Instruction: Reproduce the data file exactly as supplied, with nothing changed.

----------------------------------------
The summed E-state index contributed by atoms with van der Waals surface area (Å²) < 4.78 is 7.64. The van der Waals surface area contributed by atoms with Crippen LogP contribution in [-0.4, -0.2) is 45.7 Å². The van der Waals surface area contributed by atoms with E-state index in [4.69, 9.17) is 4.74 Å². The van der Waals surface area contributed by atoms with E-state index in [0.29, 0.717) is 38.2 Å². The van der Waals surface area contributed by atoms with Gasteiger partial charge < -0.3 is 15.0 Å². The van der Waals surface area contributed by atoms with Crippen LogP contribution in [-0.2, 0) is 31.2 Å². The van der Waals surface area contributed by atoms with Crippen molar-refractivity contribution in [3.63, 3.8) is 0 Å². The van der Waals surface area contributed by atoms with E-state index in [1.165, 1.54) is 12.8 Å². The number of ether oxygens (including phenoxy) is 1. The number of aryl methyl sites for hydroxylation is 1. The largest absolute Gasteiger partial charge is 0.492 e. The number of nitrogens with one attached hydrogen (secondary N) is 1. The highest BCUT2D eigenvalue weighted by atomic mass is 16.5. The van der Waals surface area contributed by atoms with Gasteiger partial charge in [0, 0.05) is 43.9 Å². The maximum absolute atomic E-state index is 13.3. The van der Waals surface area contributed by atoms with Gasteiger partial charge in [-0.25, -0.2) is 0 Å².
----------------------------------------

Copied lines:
The summed E-state index contributed by atoms with van der Waals surface area (Å²) < 4.78 is 7.64. The van der Waals surface area contributed by atoms with Crippen LogP contribution in [-0.4, -0.2) is 45.7 Å². The van der Waals surface area contributed by atoms with E-state index in [4.69, 9.17) is 4.74 Å². The van der Waals surface area contributed by atoms with E-state index in [0.29, 0.717) is 38.2 Å². The van der Waals surface area contributed by atoms with Gasteiger partial charge < -0.3 is 15.0 Å². The van der Waals surface area contributed by atoms with Crippen LogP contribution in [-0.2, 0) is 31.2 Å². The van der Waals surface area contributed by atoms with Crippen molar-refractivity contribution in [3.63, 3.8) is 0 Å². The van der Waals surface area contributed by atoms with E-state index in [1.165, 1.54) is 12.8 Å². The number of ether oxygens (including phenoxy) is 1. The number of aryl methyl sites for hydroxylation is 1. The largest absolute Gasteiger partial charge is 0.492 e. The number of nitrogens with one attached hydrogen (secondary N) is 1. The highest BCUT2D eigenvalue weighted by atomic mass is 16.5. The van der Waals surface area contributed by atoms with Gasteiger partial charge in [0, 0.05) is 43.9 Å². The maximum absolute atomic E-state index is 13.3. The van der Waals surface area contributed by atoms with Gasteiger partial charge in [-0.25, -0.2) is 0 Å².